You didn’t seriously think I was going to title the post “U is for Uranus,” did you? I never use that name (except when referring to the planet) because it’s his Roman name. Also because it leads to immature jokes.
Anyway, I think I’ll be doing this one as a myth re-telling. ‘Cause otherwise I’ll start getting all blah-de-blah about comparing Hesiod’s Ouranos, the Iliad‘s Oceanos, and Apsu. And I don’t think many people (other than me) would want to read that.
Also because I really would like to someday re-tell all the major myths and collect them together into a book. And then…actually, I think I’ll save what I want to do for a later post. I’m trying to post daily for a whole year, after all, and still have a number of months of that left. On to the myth! (This should, it seems important to point out, be seen as the second “episode” in the creation myth, the first having explained where Gaia came from.)
At first, Gaia produced her children unaided; they were born from her will alone. Ouranos was to be the sky who enveloped her in his embrace. Ourea became the mountains that decorated her. And Pontos was the sea that surrounded her.
Ourea remained passively uninterested, but Ouranos and Pontos were constantly caressing and embracing Gaia, and soon she found herself producing unexpected offspring.
To Pontos she bore many: Nereus, Thaumas, Phorkys, Eurybia and even the monstrous Ceto. But to Ouranos she bore more: six daughters and six sons, who quickly took the name Titans upon themselves. The Titans were finely formed and lovely to look upon, with two each of arms and legs and eyes and ears, and only one torso and head and nose. The daughters were Theia, Rhea, Themis, Mnemosyne, Phoibe and Tethys, and their mother took to them delightedly. The sons were Oceanos, Koios, Creios, Hyperion, Iapetos and Kronos. Though she entrusted them to their father’s care, Ouranos was not so pleased with his sons, and was soon finding excuses to send them away. Oceanos he sent to live with his brother Pontos, and he set Hyperion driving the chariot we call the sun through the sky every day, an act which was soon imitated by Phoibe, who began to drive the chariot of the moon through the sky every night, and sometimes through the day as well. Ouranos sent the rest of his sons away on errands as often as he could.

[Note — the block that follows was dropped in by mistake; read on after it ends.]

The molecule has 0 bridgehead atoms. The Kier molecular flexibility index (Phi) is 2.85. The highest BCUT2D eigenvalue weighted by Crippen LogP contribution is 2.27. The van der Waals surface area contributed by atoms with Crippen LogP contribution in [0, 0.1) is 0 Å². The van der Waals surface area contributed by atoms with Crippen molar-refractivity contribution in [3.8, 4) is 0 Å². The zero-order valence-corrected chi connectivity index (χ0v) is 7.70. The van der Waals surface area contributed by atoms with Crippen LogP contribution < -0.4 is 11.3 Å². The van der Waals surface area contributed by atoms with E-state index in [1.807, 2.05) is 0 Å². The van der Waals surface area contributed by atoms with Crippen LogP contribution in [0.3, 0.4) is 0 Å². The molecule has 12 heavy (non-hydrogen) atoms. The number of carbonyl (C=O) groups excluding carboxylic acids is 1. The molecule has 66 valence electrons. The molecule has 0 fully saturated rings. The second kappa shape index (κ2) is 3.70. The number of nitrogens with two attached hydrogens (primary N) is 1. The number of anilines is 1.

Whenever he found the opportunity to be alone with her, Ouranos would once again lie with Gaia, blanketing her surface in darkness as he pressed himself down upon her. She was soon again with child, but when she gave birth to her new children, they were not so finely formed as the Titans. They looked similar to the Titans, but they were the Cyclopes, the same as the Titans in all respects but that they had a single great eye where the Titans had two. Gaia named them Brontes, Steropes and Arges, and she loved them fondly. Ouranos detested them, and said he would not look on them, so Gaia took them back within her body, hiding them beneath the surface of the earth, where she taught them metal-working.
Despite these hideous second sons, Ouranos would not contain his lust for Gaia, and continued to lie with her at every chance, and she soon was again bearing his children. But these children were even more hideous than the Cyclopes. They were the Hecatoncheires, the Hundred-Handed Giants. They were an impossible configuration of hands and arms, and the sight of them made their father shudder in revulsion.
“I thought we could call this one Briareos, this one Kottos, and that one Gyges,” Gaia told Ouranos. “What do you think?”
“I shall call them what they are: monsters!” With that, Ouranos shoved his unsightly children back into their mothers’ womb, and shut the opening with a mountain to prevent them escaping.